Autobiography of Josephus
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Was it because of, or despite, the role of his writings within sacred history, as well as within the classical tradition, and how did early modern authors and readers respond to his status as a Jew? These are some of the questions discussed in the following essays, which are drawn from a seminar held in Oxford in under the auspices of the Oxford Centre for Hebrew and Jewish Studies.
Josephus was a Jewish priest from Judaea who participated in the Jewish revolt against Rome which culminated in the destruction of the Jerusalem Temple by the emperor Titus in 70 CE. Of his extant literary works, all of which survive only in Greek and translations from the Greek, the first was an account in seven books of the revolt and its aftermath, of which at least the first six books were composed, probably in Rome and primarily for Roman readers, within a decade of the end of the war.
In comparison to most other classical historians, Josephus provided an unusual amount of information about himself, not least in the Vita. Translations and paraphrases of his works into Latin circulated among Christians in late antiquity, as did renderings, in whole or in part, into Syriac and Old Slavonic in the early Middle Ages.
The Bellum Judaicum provided graphic evidence of the destruction of the Temple which Jesus had foretold Matt. Contra Apionem was copied in the medieval manuscripts of Josephus, but apparently little studied.
This somewhat garbled version of Jewish history from the creation to Masada became a bestseller among Jewish readers, who used it as a guide through the years of the Second Temple period, which were badly charted in the rabbinic tradition on which they otherwise relied. But just as Josephus seems to address different readerships in his works, so, too, his works inspired a variety of readers.source site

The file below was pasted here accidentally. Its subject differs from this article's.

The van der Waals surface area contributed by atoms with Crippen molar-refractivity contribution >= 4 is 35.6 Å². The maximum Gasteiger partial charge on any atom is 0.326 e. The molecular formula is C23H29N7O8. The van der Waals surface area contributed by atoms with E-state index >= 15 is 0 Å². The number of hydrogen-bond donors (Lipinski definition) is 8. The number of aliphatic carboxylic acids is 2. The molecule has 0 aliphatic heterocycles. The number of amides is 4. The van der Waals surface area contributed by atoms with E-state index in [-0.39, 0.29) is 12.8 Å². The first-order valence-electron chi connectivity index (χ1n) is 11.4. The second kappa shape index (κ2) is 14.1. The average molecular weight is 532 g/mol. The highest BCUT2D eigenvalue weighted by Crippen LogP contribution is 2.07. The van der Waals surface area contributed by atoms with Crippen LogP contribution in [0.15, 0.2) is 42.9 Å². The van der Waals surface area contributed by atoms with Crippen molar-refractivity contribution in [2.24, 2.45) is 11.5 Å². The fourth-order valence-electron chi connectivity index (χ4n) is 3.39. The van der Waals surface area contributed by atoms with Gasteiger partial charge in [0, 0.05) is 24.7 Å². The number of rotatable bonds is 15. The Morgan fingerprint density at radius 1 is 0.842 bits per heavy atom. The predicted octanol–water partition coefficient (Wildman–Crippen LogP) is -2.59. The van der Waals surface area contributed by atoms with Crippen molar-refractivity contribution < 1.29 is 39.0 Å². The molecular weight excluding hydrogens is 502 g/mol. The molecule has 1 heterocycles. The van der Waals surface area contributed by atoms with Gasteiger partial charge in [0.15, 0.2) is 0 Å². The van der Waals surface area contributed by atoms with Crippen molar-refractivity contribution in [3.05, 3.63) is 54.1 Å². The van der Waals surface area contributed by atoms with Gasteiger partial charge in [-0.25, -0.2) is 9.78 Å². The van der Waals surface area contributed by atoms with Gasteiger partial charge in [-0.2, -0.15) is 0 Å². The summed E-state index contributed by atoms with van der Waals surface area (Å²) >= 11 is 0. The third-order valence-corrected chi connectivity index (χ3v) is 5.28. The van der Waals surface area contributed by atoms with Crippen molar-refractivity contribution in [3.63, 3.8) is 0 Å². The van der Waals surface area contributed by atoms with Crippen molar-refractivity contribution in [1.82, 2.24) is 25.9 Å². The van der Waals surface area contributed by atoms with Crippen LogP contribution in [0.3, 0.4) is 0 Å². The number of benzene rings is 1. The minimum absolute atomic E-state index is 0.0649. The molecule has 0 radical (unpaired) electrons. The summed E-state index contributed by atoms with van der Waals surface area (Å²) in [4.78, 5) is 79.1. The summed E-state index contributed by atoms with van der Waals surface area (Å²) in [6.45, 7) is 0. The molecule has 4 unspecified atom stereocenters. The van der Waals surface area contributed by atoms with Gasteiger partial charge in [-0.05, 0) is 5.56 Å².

Life of Josephus: The Autobiography of Flavius Josephus
As an eye-witness to the downfall of Jerusalem and the massive slaughter that followed, Josephus fascinated, horrified and sometimes angered Christian readers of many different kinds. When the Latin Contra Apionem began to attract attention in the fifteenth century, his arguments about the history of the ancient nations, and his description and use of ancient Near Eastern writers who were credible because they were official notaries, brought to the fore questions of historical fides.
Indeed, Villalpando was convinced that a set of original designs drawn by the hand of God was somewhere to be found. According to Villalpando, all classical architecture derived from Jewish models, as did the Vitruvian rules for the orders. In ad 66 the Jews of Judaea, urged on by the fanatical Zealots , ousted the Roman procurator and set up a revolutionary government in Jerusalem. Along with many others of the priestly class, Josephus counselled compromise but was drawn reluctantly into the rebellion.
Despite his moderate stance, he was appointed military commander of Galilee , where if his own untrustworthy account may be believed he was obstructed in his efforts at conciliation by the enmity of the local partisans led by John of Giscala. Though realizing the futility of armed resistance, he nevertheless set about fortifying the towns of the north against the forthcoming Roman juggernaut.